This years-ago version of my son is SO PROUD of his dad’s persistence!

This doesn’t mean I’m done, alas.  There’s a little polishing of the whole before it gets put in the hands of feedback providers, then reacting to that feedback, then hiring a professional editor to do some horrible things to my ego… at the end of which I will start sending query letters out.  If this seems a timid and over-baked approach… well, yeah, but since it’s the first novel (bar the ones I never even tried to publish) I’d like it as shiny as possible before pestering gate-keepers with it.

It is done enough that I can get on with some other projects, though.  Hoorah, hoorah!

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The Cold Depths of Space

Posted by Dirck on 23 March, 2018

Let me start with a still photo.  Outside my window at The Regular Job, right this moment:

Yep.  Three days after the vernal equinox.  That’s Canada for you, I guess (portions of south-west coast subject to exemption).

ANYWAY, let’s use that as a jumping off point.  Snow, wind… these are as nothing to the hostile depths of space, right?

Two final observations:

  1. I am very affected by the end.  I blame a confluence of good acting and a very subtle trick of the writing;
  2. Because I am a Canadian and used to harsh conditions, I was slightly distracted by the fact that he never put on his damn hat.

Today’s pen: Parker 51
Today’s ink: Skrip Black

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Posted by Dirck on 15 March, 2018

This Week’s Pens Inks How Much Novel Progress
  •    4,723 words typed.

I have the brazen effrontery to be slightly disappointed with this week’s production.  One day was a little shy, because a change in the precise manifestation of a character’s motivations had some serious effect on a particular scene, almost of “Oh, right, Pennywise does NOT just hand each kid a loot bag and a balloon giraffe here” proportions.  That said… man, oh, man, am I ever close to the end.  It’s not impossible, if I work like a whole platoon of steam-driven digging robots, to see me done by this time next week.  More realistically, though, two weeks.  At which point I will tip over and catch fire (in the way a steam-driven digging robot might).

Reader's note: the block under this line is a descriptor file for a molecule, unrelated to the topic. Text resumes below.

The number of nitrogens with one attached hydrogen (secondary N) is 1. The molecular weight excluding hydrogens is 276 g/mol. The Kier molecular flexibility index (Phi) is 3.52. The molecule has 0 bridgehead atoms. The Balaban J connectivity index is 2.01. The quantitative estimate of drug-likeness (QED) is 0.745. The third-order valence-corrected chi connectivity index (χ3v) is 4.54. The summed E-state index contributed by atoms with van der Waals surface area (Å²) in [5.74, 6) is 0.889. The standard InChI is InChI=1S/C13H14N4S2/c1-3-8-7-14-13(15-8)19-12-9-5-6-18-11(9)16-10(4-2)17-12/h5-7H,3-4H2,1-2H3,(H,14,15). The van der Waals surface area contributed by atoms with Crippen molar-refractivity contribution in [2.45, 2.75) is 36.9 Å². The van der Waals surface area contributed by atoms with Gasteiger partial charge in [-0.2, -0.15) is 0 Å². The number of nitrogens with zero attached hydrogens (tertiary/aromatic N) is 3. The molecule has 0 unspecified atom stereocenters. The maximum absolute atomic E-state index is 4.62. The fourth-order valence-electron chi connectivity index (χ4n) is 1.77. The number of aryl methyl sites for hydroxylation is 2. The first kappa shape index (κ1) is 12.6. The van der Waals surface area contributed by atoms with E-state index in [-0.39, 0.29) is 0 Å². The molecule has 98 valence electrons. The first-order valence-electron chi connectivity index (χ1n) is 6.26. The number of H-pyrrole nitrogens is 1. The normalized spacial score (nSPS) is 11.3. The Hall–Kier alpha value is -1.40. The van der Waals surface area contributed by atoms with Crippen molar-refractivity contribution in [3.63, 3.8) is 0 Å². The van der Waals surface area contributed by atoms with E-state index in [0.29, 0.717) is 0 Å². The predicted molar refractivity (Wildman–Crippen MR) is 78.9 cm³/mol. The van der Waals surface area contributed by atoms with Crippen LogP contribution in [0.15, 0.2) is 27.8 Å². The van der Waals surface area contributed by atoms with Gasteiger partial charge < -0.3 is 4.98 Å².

Also, for the purposes of 99.9993% of anyone visiting my site, I have it sorted out.  There’s some decoration on the headers that resists correction, but all the pictures, text, and links are useful… to the extent that they were before the problem started.

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Posted by Dirck on 8 March, 2018

This Week’s Pens Inks How Much Novel Progress
  •   4,983 words typed.

Funnily enough, I was thinking on Monday that I’d be apologizing for the light count on the week because the weekend session was less spectacular than the one previous.  The words have been pouring out the ends of my fingers this week, mainly because unlike some earlier weeks I’ve whined about the current patch of first draft hasn’t needed quite as much polishing.  Plus I can actually see the finish line, bobbing along on the far horizon.

The completion of this draft will see a looooong hiatus of while I press a (purely notional) gun to the heads of dear friends and demand that they read it and give honest feedback regarding flaws I have grown blind to, which rather lets the meaning out of “finish line,” but I will at least be able to turn my hand to other works while they struggle through the unexpectedly deep drifts of prose I’ve emitted.

In other happy news, I’ve passed the half-way mark of fixing pages over on the site.  As of this moment, only 233 posts remain to be converted back into pages and have various \ extracted from their text… and a couple of dozen of those are actually just posts, announcing updates on the site itself.  By this time next week, things should be mostly back to normal.